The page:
This is a Christmas Cake recipe from a farmers wife (published in 1951) and it is typical of the rural farming community, this cake has no fuss or frills, but it tastes delicious; it also comes with the advice from the author that, ‘this cake will keep well’, which always tells you something about the quality of the cake.
This recipe was sent in by Mrs E Harris, Belle Isle Farm, Hook Norton, Banbury, Oxfordshire, where it appeared in the 1951 publication, ‘Cook It The Farmhouse Way’. I have included modern weights and measures where necessary.
This Christmas Cake comes highly recommended … you can often tell how good a cake is going to be by tasting the raw cake batter before baking, this raw cake batter is lovely – buttery and creamy – and it smells wonderful; by using castor sugar, instead of muscovado, the cake is lighter and sweeter – while everything else, including the fruit, seems to be in balance.
Christmas Cake Recipe 1951
Although the recipe comes with no instructions to either line the cake tin (minimum 20cm) with baking parchment, or any decorating instructions, I recommend doing both. As for decorations I think they should be understated, in keeping with this cake, either simple icing, or my favourite way, adding large candied fruit and nuts (in a simple syrup) placed attractively on top of the cake.
- 8 oz. (225g) castor sugar
- 12 oz. (360g) butter
- 4 eggs
- 1 lb. (500g) flour
- 6 oz. (170g) raisins
- 6 oz. (170g) currants
- 4 oz. (115g) candied peel
- 2 oz (60g) ground almonds
- 4 oz. (115g) glace cherries
- grated rind of half a lemon
- 1 tsp of mixed spice
- 1 tsp bicarbonate of soda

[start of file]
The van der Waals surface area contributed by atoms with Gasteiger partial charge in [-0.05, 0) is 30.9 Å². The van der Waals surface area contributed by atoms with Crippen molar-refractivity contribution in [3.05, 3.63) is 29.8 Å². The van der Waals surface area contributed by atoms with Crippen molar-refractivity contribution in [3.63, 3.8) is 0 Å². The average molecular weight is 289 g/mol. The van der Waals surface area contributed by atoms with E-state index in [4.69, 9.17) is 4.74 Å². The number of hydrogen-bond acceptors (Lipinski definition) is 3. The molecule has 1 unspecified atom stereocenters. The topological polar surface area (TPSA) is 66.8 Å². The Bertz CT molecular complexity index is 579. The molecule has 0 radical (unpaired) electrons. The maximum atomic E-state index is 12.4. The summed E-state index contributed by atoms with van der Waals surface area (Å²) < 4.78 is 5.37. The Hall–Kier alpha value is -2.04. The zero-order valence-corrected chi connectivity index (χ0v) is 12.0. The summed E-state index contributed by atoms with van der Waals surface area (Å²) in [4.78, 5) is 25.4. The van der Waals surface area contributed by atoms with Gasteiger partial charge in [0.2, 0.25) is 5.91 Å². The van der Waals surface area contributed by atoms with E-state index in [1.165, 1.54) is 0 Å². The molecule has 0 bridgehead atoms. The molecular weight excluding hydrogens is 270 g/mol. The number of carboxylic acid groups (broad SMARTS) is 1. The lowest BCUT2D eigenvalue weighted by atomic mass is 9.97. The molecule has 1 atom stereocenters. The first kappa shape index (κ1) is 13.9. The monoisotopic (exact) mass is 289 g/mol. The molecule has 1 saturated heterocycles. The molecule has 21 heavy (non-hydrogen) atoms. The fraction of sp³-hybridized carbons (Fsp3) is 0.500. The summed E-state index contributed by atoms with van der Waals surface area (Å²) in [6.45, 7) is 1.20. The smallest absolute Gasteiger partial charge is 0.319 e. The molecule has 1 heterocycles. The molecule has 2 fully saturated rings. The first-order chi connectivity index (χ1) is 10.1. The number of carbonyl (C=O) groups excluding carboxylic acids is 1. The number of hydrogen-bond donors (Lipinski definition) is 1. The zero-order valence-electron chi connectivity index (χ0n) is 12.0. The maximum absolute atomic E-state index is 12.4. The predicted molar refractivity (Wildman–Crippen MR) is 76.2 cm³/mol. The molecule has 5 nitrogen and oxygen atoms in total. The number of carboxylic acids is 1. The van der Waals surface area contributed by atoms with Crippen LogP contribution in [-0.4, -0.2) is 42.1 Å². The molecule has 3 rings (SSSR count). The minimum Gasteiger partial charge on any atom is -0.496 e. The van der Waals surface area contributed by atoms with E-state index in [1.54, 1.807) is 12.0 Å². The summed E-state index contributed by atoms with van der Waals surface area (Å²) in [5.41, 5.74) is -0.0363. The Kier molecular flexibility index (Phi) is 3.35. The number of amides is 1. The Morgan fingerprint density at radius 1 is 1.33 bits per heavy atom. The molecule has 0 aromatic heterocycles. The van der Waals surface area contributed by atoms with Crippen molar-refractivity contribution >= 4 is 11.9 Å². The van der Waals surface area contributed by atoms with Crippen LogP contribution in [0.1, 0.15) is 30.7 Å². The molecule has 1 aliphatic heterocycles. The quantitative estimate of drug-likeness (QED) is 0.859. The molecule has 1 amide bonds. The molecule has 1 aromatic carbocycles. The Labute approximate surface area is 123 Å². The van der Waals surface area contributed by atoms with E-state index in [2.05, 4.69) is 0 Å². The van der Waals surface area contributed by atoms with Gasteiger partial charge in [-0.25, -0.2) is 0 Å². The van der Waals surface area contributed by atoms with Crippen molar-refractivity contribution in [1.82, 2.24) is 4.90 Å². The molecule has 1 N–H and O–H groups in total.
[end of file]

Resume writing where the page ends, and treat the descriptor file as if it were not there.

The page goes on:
- a little warm milk
- a wineglass (200ml) of brandy (or sherry or rum)
Cream together the sugar and butter until light. Halve the cherries, cut up the peel and sift the flour into a large basin. Stir into the flour the spice, the almonds, the dried fruit, cherries, peel, lemon rind.
Separate the yolks from the whites of the eggs. Beat up the yolks into the flour alternately with the brandy. Beat well.
Beat the whites so stiffly that the bowl containing them can be turned upside down and fold them into the mixture.
Finally dissolve the soda in a little warm milk and stir in. If the cake batter is a little stiff add in a little extra milk.
[Grease and line the sides and bottom of a loose-bottomed cake tin (minimum 20cm) with baking parchment or grease-proof paper – when lining the sides of the tin cut the baking parchment into strips that are twice as high as the tin itself. Use some vegetable oil to help stick the parchment to the sides of the tin. Carefully spoon the fruitcake mixture into the lined cake tin – use a wooden spoon to tamp down the cake batter so that there are no air pockets and the tin is filled evenly with a smooth, flat top. My Advice]
Bake in a moderate oven (160C) for 3 hours and cover over with greased paper if the cake gets too brown. This cake will keep well – wrap in grease-proof paper, then foil and store in an air tight container, if you want to, once a week unwrap the cake add a little more brandy over the top to the cake to ‘feed it’.
[Before serving decorate the cake with some simple, seasonal, icing shapes etc. or candied fruit and nuts in syrup placed attractively on top of the cake. My Advice.]